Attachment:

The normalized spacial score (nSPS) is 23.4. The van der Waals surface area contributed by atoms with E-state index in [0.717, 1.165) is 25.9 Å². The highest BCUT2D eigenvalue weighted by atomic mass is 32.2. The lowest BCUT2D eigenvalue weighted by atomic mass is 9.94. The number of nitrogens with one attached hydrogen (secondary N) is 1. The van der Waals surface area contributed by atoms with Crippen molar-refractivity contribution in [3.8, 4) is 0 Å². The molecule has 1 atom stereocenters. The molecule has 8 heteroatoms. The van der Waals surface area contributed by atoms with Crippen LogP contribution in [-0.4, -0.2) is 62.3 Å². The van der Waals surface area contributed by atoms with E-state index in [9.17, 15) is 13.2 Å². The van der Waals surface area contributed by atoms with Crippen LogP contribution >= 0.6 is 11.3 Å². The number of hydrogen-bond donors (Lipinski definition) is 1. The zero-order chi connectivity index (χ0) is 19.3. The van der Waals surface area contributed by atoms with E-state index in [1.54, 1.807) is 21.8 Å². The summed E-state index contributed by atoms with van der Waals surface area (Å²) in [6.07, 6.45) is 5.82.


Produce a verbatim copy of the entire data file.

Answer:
The normalized spacial score (nSPS) is 23.4. The van der Waals surface area contributed by atoms with E-state index in [0.717, 1.165) is 25.9 Å². The highest BCUT2D eigenvalue weighted by atomic mass is 32.2. The lowest BCUT2D eigenvalue weighted by atomic mass is 9.94. The number of nitrogens with one attached hydrogen (secondary N) is 1. The van der Waals surface area contributed by atoms with Crippen molar-refractivity contribution in [3.8, 4) is 0 Å². The molecule has 1 atom stereocenters. The molecule has 8 heteroatoms. The van der Waals surface area contributed by atoms with Crippen LogP contribution in [-0.4, -0.2) is 62.3 Å². The van der Waals surface area contributed by atoms with E-state index in [9.17, 15) is 13.2 Å². The van der Waals surface area contributed by atoms with Crippen LogP contribution >= 0.6 is 11.3 Å². The number of hydrogen-bond donors (Lipinski definition) is 1. The zero-order chi connectivity index (χ0) is 19.3. The van der Waals surface area contributed by atoms with E-state index in [1.54, 1.807) is 21.8 Å². The summed E-state index contributed by atoms with van der Waals surface area (Å²) in [6.07, 6.45) is 5.82.